However, if in step 2004 for the first patch size, a good correlation between source and target patches of the first patch size has not been found, and all target patches within the second monochrome image area have been checked, that is to say the whole second document image data has been scanned, then a second source patch of the first patch size, the second source patch containing a new feature, is input from feature detector component 403, and the whole process is repeated for the new feature.

If, in step 2004, a good correlation has not been found for the source patch of first size in its first orientation, and all target patches of the same rotation have been checked, then the algorithm proceeds in step 2007 to rotate the source patch and repeats step 20012004 until either a good correlation function has been found in which case the source and target patch sizes are incremented as herein before described to try and improve on the match, or until all source and target patches of that orientation have been tried in step 2009, in which case the algorithm proceeds to a further rotation as described with reference to FIG. 18 herein. The algorithm keeps searching, trying successive rotations until a good correlation function is found in step 2004. If a good correlation function, that is to say one having a correlation above the preset correlation limit cannot be found, then in step 2011 the algorithm proceeds to select a new feature, input from feature detector 403 and repeats the whole procedure.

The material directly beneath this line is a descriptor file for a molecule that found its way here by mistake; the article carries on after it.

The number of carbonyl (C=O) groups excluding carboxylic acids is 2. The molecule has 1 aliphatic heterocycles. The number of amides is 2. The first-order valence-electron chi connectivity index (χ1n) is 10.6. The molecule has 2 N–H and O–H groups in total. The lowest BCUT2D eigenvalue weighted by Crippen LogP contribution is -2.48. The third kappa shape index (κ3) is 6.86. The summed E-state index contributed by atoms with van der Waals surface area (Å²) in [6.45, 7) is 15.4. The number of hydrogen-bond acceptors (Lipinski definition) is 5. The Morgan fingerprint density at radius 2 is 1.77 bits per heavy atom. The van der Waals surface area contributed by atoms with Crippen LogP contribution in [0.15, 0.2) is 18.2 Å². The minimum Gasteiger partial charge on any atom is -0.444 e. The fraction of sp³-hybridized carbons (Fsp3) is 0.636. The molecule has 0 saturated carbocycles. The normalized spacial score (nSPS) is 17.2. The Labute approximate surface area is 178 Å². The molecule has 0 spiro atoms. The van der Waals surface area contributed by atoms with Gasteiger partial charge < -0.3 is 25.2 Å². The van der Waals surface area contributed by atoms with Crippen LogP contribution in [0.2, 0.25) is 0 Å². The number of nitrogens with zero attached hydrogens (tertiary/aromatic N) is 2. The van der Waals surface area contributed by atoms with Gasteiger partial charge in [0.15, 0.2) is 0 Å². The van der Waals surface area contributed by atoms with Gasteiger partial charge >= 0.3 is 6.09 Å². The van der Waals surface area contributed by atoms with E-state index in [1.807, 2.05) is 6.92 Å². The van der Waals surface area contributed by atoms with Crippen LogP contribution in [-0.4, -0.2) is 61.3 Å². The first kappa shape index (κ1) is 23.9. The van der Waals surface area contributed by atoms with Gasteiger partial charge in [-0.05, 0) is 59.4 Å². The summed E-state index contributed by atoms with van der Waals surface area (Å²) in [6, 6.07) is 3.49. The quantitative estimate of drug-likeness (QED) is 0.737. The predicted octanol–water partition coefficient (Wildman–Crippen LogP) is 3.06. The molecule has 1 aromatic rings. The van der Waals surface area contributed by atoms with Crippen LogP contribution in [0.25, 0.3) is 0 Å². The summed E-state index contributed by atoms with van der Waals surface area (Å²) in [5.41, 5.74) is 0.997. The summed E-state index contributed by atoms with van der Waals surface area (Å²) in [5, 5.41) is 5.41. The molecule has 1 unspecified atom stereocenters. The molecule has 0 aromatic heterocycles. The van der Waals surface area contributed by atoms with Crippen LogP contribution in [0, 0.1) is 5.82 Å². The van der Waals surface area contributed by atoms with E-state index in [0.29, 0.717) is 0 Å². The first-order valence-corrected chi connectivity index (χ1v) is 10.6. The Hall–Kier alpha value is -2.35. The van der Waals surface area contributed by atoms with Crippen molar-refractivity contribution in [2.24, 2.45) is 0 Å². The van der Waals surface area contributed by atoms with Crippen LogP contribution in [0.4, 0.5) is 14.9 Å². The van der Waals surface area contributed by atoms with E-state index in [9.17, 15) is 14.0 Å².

If a very good correlation is found in step 2005, then further rotations of a patch are not searched for. The algorithm proceeds to the next feature as soon as it finds a good match. Rotation of a source patch in the search algorithm in 10 rotations requires 10 times more computation than for that particular source patch unrotated. Therefore, if a good match is found already without rotation, the algorithm saves computational effort by moving onto a new feature. Even though the source patch and target patch may not correlate exactly because they may be of different rotations, there are further robust layers within the matching algorithm which will overcome the mismatch of rotation.

The step of rotation of the source patch in step 2010 is also optimized. The algorithm has no predefined knowledge, other than that lent by the use model, of the expected rotation between first and second image data. However, the information provided by the fixed use model for either the two scan operation or the three scan operation can be advantageously used in reducing the number of computational operations required in the first search process 1403.